So, why go back? Better yet, who would come up with an idea like this?

For sure Bettman, who was furious when teams exploited the loophole. But he wasn’t alone. This is his chance for payback. (The Province)

• We know you’ve been wondering, “Yes, but what does Don Cherry think of this lockout?” Great question, as we know Grapes has an opinion on anything and everything.

What side am I on? If I’m a player, I’d do exactly what they’re doing. Same if I was an owner. I was an owner, a GM and a player. I can see both sides. I usually don’t sit on the fence, but I would try to get as much as I could on either side. (Montreal Gazette)

Hockey fix

When the Detroit Red Wings won the Stanley Cup in 1998, it was as emotional as a Stanley Cup ceremony gets. The first lap around the ice wasn’t made by captain Steve Yzerman but by Vladimir Konstantinov, who had been in a terrible accident and left paralyzed in a wheelchair a week after the Wings won the Cup in 1997. It was an amazing moment.


The face-to-face meeting in Toronto produced a step forward in the lockout discussions. Now, the battle began through the media.

It started with Donald Fehr’s letter to players and agents, which TSN’s Bob McKenzie excerpted earlier today.

“Simply put, the owners’ new proposal, while not quite as Draconian as their previous proposals, still represents enormous reductions in player salaries and individual contracting rights,” Fehr wrote. “The proposal does represent movement from their last negotiating position, but still represents very large, immediate and continuing concessions by players to owners, in salary and benefits (the Players’ Share) and in individual player contracting rules.”

Fehr went into the details of the NHL’s offer (more on that in a moment), which included some criticism: “The proposal includes a ‘Make Whole’ provision, to compensate players for the anticipated reduction in absolute dollars from last year (2011-12), to this year and next year,” he said. “It is players paying players, not owners paying players. That is, players are ‘made whole’ for reduced salaries in one year by reducing their salaries in later years.”

It wasn’t as positive as, perhaps, everyone hoped. But this is a negotiation process that’s just in its nascent stages.

The NHL also issued a release on that contained the details of its entire proposal, including how contracts would count against the cap, “system changes” (like contract length), revenue sharing and other minutiae, including the “Make Whole” provision referred to in Fehr’s letter.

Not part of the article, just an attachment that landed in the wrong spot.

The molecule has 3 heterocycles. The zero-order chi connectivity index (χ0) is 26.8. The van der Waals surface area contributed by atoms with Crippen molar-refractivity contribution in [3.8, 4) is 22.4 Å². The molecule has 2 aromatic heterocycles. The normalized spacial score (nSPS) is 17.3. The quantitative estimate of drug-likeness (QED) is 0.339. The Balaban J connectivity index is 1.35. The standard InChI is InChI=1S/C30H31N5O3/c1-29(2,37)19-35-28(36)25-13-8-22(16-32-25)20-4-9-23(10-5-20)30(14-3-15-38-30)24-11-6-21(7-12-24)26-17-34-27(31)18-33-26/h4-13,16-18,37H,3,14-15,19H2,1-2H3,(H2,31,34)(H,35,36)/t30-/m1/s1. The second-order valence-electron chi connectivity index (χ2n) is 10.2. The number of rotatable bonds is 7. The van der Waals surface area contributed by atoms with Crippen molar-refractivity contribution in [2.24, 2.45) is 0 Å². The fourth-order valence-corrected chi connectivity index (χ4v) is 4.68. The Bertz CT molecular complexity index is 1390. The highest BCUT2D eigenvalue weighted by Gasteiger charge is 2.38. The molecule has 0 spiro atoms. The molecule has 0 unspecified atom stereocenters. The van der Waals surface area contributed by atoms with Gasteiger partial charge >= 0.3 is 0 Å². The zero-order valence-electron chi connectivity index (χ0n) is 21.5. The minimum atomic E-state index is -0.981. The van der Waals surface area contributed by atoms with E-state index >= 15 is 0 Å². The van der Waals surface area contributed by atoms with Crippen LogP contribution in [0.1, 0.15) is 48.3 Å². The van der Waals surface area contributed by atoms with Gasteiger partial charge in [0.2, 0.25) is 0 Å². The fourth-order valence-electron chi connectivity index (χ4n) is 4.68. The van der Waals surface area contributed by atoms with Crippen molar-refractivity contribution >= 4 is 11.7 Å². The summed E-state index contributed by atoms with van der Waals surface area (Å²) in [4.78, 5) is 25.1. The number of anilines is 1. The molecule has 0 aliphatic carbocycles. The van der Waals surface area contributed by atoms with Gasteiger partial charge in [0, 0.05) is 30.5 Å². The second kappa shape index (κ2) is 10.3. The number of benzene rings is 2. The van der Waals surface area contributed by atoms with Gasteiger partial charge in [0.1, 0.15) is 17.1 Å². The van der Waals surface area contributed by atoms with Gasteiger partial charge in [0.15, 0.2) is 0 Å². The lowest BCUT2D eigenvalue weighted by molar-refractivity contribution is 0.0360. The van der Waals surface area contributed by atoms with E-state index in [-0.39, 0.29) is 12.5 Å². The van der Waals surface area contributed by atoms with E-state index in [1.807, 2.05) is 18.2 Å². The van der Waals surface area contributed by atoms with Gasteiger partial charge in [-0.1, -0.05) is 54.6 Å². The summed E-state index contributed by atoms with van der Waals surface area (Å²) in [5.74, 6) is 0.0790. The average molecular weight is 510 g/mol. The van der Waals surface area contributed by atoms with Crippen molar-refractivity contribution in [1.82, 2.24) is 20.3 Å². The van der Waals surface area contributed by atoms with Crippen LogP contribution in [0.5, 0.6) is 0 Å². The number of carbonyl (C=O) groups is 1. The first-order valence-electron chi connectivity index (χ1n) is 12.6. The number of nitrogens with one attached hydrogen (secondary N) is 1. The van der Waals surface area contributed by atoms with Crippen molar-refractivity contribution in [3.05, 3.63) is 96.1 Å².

Need a guide to help you understand the offer? The NHL provided that as well.

The Daily News’ Pat Leonard reported the release wasn’t meant to be “a reaction to Fehr’s letter, but its affect could be to make Fehr look like the ‘bad guy’ if an agreement isn’t reached soon on what the NHL is calling a ‘fair’ proposal.”

One reaction on the players side came from Leafs forward Joffrey Lupul, who tweeted, “Wait I thought negotiating publicly is unfair to the process? Why should I be surprised.” He was referring to Gary Bettman’s quote from yesterday that the league doesn’t “negotiate publicly.”

The two sides will meet in person tomorrow.

Related topics: 2012-nhl-lockout

It’s Game 7 of the Stanley Cup Final, and a man makes his way to his seat right at center ice.

He sits down, noticing that the seat next to him is empty.

He leans over and asks his neighbor if someone will be sitting there.

“No,” says the neighbor. “The seat is empty.”

“This is incredible”, said the man. “Who in their right mind would have a seat like this for the final game of the Stanley Cup playoffs and not use it?”

The neighbor says “Well, actually, the seat belongs to me. I was supposed to come with my wife, but she passed away. This is the first Stanley Cup we haven’t been together at since we got married in 1967.”

“Oh … I’m so sorry to hear that. That’s terrible. But couldn’t you find someone else, a friend or relative, or even a neighbor to take the seat?”

The man shakes his head “No. They’re all at the funeral.”

Originally Posted by littleHossa


I am going to take a chance that this one isn’t too risque…

A woman goes into a tatoo parlor and she is a huge hockey fan. She tells the tattoo artist that she wants a tattoo of Wayne Gretzky on her inner thigh.